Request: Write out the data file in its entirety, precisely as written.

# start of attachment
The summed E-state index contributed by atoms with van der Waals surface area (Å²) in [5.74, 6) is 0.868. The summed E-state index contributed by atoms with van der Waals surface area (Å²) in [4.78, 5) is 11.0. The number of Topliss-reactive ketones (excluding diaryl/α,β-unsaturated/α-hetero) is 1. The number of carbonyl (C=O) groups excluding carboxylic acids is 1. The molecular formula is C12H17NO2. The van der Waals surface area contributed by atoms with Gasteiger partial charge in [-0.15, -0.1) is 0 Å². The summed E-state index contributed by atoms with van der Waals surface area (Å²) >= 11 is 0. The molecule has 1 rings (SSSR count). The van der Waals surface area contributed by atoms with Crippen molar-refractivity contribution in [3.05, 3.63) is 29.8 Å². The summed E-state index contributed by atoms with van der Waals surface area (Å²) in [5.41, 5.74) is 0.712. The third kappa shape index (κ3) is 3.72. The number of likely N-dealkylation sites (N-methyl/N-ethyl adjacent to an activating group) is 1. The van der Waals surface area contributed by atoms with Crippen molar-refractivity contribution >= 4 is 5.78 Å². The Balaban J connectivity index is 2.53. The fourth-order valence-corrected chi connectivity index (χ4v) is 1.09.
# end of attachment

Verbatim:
The summed E-state index contributed by atoms with van der Waals surface area (Å²) in [5.74, 6) is 0.868. The summed E-state index contributed by atoms with van der Waals surface area (Å²) in [4.78, 5) is 11.0. The number of Topliss-reactive ketones (excluding diaryl/α,β-unsaturated/α-hetero) is 1. The number of carbonyl (C=O) groups excluding carboxylic acids is 1. The molecular formula is C12H17NO2. The van der Waals surface area contributed by atoms with Gasteiger partial charge in [-0.15, -0.1) is 0 Å². The summed E-state index contributed by atoms with van der Waals surface area (Å²) >= 11 is 0. The molecule has 1 rings (SSSR count). The van der Waals surface area contributed by atoms with Crippen molar-refractivity contribution in [3.05, 3.63) is 29.8 Å². The summed E-state index contributed by atoms with van der Waals surface area (Å²) in [5.41, 5.74) is 0.712. The third kappa shape index (κ3) is 3.72. The number of likely N-dealkylation sites (N-methyl/N-ethyl adjacent to an activating group) is 1. The van der Waals surface area contributed by atoms with Crippen molar-refractivity contribution >= 4 is 5.78 Å². The Balaban J connectivity index is 2.53. The fourth-order valence-corrected chi connectivity index (χ4v) is 1.09.